Field Specimens vs. Museum Specimens

Fossils—remains, traces, or imprints of past plant and animal life are widely found throughout Utah. Depending on land ownership, some fossils (such as invertebrates and plants) can be collected for personal non-commercial use. However, dinosaur and other vertebrate fossils may not be collected on any federal or state lands except by permits issued to accredited institutions.

Whether you can keep a fossil or not depends on the type of fossil, and who owns or manages the land where the fossil was found. For more information on collecting and identifying fossils, contact the land managing agency or the Paleontology Section at the Utah Geological Survey, (801) 537-3300.

More Resources:

What should you do if you find a fossil?

Rock, Mineral, and Fossil Collecting Rules

Permit Application for Paleontological Investigations

Twenty-seven meteorite finds in Utah are listed in the Meteoritical Society’s Meteoritical Bulletin Database. Most likely there are meteorite finds and falls in Utah that are not reported. Meteorite numbers in neighboring states range from 215 in New Mexico to 6 in Idaho. The odds of finding a meteorite are slim even if you see it fall. Most disintegrate before reaching the ground.

More Resources:

Meteorite or Meteorwrong?, Utah Geological Survey

Have meteorites or meteorite craters been found in Utah?, Utah Geological Survey

More Meteorite Information, Randy Korotev, Washington University, St. Louis, MO

A Comprehensive Guide to Meteorite Identification, Geofrey Notkin, Aerolite Meteorites, Tucson, AZ

Do I have a meteorite?, Center for Meteorite Studies, Arizona State University

Meteorite Testing and Classifying Institutions, meteorite-identification.com

Utah’s Clark Planetarium has a few meteorite experts. Contact them for help identifying a find.

Artifacts are any objects made by a human that are more than 50 years old. This definition includes the arrowheads and pottery sherds that are commonly found on prehistoric sites in Utah, and also extends to metal nails and glass insulators from historical sites.

The removal of artifacts and the disturbance of archaeological sites (both prehistoric and historical) is illegal under both federal and state laws. If you believe you have found something significant, take a photo of it and record where you found it (GPS is great if you have one) and let the land managing agency know.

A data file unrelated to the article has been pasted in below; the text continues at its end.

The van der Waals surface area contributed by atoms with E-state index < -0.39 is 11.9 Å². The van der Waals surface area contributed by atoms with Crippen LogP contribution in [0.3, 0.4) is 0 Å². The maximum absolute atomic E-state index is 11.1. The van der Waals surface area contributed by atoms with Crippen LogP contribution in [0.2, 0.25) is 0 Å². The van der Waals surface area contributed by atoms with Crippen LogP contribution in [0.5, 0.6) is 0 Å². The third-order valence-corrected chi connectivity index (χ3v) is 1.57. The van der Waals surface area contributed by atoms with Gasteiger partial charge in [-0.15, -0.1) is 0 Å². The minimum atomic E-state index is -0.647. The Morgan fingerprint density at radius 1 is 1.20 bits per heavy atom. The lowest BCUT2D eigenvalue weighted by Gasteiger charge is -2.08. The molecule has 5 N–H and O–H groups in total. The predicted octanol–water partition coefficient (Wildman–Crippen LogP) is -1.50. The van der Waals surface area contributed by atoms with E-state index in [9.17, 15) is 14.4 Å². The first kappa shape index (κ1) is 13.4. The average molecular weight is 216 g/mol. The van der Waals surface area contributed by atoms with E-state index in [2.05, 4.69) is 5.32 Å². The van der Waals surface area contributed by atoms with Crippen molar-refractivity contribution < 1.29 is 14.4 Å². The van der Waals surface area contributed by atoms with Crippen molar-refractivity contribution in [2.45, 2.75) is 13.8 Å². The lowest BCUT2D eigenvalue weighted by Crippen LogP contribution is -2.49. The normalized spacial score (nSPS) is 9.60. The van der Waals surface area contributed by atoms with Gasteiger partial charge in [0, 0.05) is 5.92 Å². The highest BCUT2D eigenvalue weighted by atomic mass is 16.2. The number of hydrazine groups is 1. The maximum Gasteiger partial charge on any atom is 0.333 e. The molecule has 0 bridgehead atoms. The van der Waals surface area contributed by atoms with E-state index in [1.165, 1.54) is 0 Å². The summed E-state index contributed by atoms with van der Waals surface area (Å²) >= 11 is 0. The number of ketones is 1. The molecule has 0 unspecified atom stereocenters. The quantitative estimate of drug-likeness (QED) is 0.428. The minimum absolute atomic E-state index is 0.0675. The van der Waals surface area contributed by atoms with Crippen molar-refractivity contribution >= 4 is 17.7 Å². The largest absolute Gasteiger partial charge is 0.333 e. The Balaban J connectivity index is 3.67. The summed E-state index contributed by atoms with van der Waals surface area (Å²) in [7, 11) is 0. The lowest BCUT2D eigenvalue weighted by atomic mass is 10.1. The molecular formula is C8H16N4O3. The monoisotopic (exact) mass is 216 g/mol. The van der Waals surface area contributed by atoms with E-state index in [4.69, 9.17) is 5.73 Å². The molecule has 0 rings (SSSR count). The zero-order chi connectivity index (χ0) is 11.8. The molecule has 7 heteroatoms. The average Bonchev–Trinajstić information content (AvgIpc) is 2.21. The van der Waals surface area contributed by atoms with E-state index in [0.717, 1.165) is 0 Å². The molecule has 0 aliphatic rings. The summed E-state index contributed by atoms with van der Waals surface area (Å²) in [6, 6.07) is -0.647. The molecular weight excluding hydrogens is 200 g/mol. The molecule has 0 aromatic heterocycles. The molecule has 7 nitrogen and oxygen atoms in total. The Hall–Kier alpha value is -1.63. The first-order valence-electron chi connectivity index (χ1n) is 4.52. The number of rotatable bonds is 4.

More Resources:

What Prehistoric and Contemporary Indigenous People Were in Utah?

What Do I Do If I Discover Damage to an Archaeological Site?

What are Historic Artifacts?

Interactive Maps

Public Interest Articles

Search:
TitleTopicYear
Bixbyite, Rutile, and Amethyst Crystals near Marysvale, Piute County Rocks and Minerals 1998
Easily accessible examples of igneous, metamorphic, and sedimentary rocks in Wasatch Front canyons Rocks and Minerals 1998
What are “colloidal mineral supplements” and where do they come from? Minerals 1998
How do geologists know how old a rock is? Rocks and Minerals 1997
Agate, chert, jasper, and petrified wood, Wayne County Rocks and Minerals 1997
New Utah Minerals: Frankhawthorneite, Jensenite, and Leisingite Minerals 1997
Smokey Quartz and Feldspar Crystals at Rock Corral Canyon in the Mineral Mountains, Beaver County Rocks and Minerals 1997
What are igneous, sedimentary, & metamorphic rocks? Rocks and Minerals 1996
Gypsum sand near Knolls, Tooele County Rocks and Minerals 1996
“Onyx” Near Mount Nebo, Juab County Rocks and Minerals 1996
Oolitic Sand on Stansbury Island, Tooele County Rocks and Minerals 1996
Utah’s State Symbols Rocks and Minerals 1995
Obsidian in the Black Rock Desert, Millard County Rocks and Minerals 1995
New Utah Minerals: Mcalpineite Minerals 1995
Topaz and other minerals found at Topaz Mountain, Juab County Rocks and Minerals 1995
Special Issue on Utah Minerals, Fossils, Geology Rocks and Minerals 1994
New Utah Minerals: Cannonite, Fangite, Gillulyite, and Tooeleite Minerals 1994
Utah Stone Rocks and Minerals 1993
Sunstones at Sunstone Knoll, Millard County Rocks and Minerals
Wonderstone in the Vernon Hills, Tooele County Rocks and Minerals

Rock and Mineral Articles: 70